The Reporter

Author’s Note: This was originally written for the writer’s digest prompt A Newspaper from the Future. This is the edited version.

The perfect white walls annoyed me the most. Until he walked in. Then he annoyed me the most.

“Hi. Officer Hart. Public Information, Roswell Army Airfield.” He introduced himself, extending a hand. I shook it. Hard.

“Hi. Barney Gibson. Roswell Daily Herald.” My lips snuck up my face, smirking against my will. I knew what this was, and Jesus was I gonna fight it till my knees broke.

Officer Hart sat down across from me. A large perfectly square wood table stood between us. He rested his forearms against it while he looked over some documents.

He ‘hmm’ed a few times before speaking, “You’re career’s in the dumps.”

I laughed, “So, that’s how you’re gonna play it?”

It took a moment, but he smiled, “Yeah. That’s how I’m gonna play it.”

“Well, it won’t work, buddy. I’ve got the goods. I ain’t gonna change my story. And there ain’t nothing you can do about it.” I leaned back on the legs of my chair. I would have put my hands behind my head, relaxed like, if I didn’t think it would’ve looked overconfident.

Officer Hart remained perfectly still, but one of his plained clothes guys walked behind me.

PAIN. SEARING PAIN.

“HOLY SHIT!” I screamed, flying back against the table. Hart laughed.

“We got that off one of them. Pretty neat device, eh? We think it sends electrical impulses through the brain, so it only feels like it hurts. It doesn’t actually harm you.” Hart stood from the table. I couldn’t even move my head to watch where he was going.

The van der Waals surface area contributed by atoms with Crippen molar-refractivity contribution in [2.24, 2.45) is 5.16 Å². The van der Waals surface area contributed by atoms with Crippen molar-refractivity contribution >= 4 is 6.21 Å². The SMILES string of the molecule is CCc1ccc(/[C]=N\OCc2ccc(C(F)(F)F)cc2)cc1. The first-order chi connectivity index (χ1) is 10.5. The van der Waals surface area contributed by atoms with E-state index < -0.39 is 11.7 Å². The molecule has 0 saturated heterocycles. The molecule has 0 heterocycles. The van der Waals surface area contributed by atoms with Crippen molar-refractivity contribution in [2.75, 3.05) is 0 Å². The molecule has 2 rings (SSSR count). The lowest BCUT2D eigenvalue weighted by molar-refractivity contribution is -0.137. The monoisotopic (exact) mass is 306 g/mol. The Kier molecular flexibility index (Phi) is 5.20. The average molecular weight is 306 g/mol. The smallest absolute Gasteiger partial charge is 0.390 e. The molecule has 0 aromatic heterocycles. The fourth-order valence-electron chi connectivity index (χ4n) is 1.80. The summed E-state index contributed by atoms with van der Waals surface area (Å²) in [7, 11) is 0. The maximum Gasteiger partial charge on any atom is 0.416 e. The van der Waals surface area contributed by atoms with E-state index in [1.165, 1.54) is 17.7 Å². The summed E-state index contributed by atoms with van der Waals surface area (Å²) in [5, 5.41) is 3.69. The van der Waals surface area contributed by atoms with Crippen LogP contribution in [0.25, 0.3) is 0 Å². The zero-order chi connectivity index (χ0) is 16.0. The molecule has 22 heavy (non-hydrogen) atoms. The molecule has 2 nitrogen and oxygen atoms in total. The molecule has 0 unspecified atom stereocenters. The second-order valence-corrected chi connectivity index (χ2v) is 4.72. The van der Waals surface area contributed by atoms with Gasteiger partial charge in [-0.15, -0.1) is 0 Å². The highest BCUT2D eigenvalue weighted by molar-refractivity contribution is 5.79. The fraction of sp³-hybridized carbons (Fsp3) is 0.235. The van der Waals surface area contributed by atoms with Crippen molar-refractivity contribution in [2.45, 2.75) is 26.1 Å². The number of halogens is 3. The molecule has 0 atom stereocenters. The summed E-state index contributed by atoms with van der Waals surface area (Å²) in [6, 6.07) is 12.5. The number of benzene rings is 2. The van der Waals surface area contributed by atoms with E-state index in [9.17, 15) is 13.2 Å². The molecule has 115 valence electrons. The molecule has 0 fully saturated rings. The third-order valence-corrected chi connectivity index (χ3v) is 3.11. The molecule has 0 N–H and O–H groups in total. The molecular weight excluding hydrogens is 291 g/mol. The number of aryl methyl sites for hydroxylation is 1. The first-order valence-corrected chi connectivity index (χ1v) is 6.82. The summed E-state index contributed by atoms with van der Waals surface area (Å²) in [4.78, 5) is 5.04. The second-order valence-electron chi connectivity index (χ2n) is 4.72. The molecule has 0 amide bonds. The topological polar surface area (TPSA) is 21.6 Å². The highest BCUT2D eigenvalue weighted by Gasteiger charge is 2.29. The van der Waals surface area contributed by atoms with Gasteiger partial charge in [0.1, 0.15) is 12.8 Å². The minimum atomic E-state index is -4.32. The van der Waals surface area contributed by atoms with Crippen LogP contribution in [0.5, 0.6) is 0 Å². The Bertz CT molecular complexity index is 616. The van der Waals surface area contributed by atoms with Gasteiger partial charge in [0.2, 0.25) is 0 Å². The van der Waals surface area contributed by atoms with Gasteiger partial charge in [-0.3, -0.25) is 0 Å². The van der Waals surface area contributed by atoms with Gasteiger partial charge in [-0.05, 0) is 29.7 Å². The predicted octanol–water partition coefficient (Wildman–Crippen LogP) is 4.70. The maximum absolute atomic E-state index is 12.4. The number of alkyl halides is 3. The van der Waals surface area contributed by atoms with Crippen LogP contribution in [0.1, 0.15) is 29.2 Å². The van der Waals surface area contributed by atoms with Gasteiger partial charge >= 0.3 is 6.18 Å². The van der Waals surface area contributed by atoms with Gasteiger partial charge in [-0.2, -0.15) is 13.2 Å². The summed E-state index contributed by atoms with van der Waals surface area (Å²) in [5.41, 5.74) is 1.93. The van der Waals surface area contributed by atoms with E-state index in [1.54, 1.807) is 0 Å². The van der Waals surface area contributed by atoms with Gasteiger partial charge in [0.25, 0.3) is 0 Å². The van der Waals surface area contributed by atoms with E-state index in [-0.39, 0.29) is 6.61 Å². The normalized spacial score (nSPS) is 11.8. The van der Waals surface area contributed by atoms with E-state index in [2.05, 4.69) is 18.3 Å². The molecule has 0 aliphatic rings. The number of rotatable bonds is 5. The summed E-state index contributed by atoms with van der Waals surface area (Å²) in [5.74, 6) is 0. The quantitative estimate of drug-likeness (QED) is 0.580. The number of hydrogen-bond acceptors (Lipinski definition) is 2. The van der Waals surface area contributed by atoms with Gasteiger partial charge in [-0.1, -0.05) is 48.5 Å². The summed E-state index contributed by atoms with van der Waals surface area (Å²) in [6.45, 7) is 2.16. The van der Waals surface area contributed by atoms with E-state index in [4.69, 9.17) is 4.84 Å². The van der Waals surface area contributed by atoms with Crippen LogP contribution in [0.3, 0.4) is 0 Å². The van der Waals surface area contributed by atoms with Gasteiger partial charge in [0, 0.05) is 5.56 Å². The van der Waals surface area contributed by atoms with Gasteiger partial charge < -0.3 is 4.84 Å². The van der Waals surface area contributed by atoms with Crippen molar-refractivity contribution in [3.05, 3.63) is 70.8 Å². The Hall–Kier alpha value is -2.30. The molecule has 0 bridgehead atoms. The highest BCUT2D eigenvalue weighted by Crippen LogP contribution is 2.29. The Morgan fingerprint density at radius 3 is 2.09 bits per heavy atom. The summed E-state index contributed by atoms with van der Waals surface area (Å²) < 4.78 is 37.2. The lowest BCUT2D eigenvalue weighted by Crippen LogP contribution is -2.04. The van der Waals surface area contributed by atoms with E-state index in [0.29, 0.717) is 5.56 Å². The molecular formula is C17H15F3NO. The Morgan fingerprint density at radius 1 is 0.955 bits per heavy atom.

“You came here looking for a story. You’re a reporter. A crap reporter. And this…this story might save your sorry ass. Isn’t that right?”

I whimpered the affirmative.

“And now you think you’ve got it. The story of a life time. Your name going down in history. Well, let me inform you of what you saw.” Hart’s face leaned in inches from my own. “You saw a weather balloon. Nothing else.”

I closed my eyes and pushed myself into a sitting position, “I saw more than that.”

The plain clothes man started towards me.

“Okay. Okay. Let’s talk.” I said, staring at the black cube in his hand. “I knew about this. I got a letter last week from this raggedy little kid. Could’ve been alien himself. And it had this cutting from a newspaper in it about Flying Saucers. And my name, my name was the byline. So, maybe, maybe he was an alien, and maybe I gotta fulfill the future or something.”

Hart must practice being still.

The plain clothes man moved his arm, but Hart stopped him.

“Raggedy boy. Alien.” He breathed from his nose, “Alright. You can publish a story. It can be about flying disks. I’ll even make a press release for you.”

“Thank you.” I sighed.

“Here’s the thing. You mention aliens, you mention the eleven other crash sights, you mention the brain phaser, and you’re a dead man. Got it?” His brow dripped sweat.

“Yeah. I got it.”

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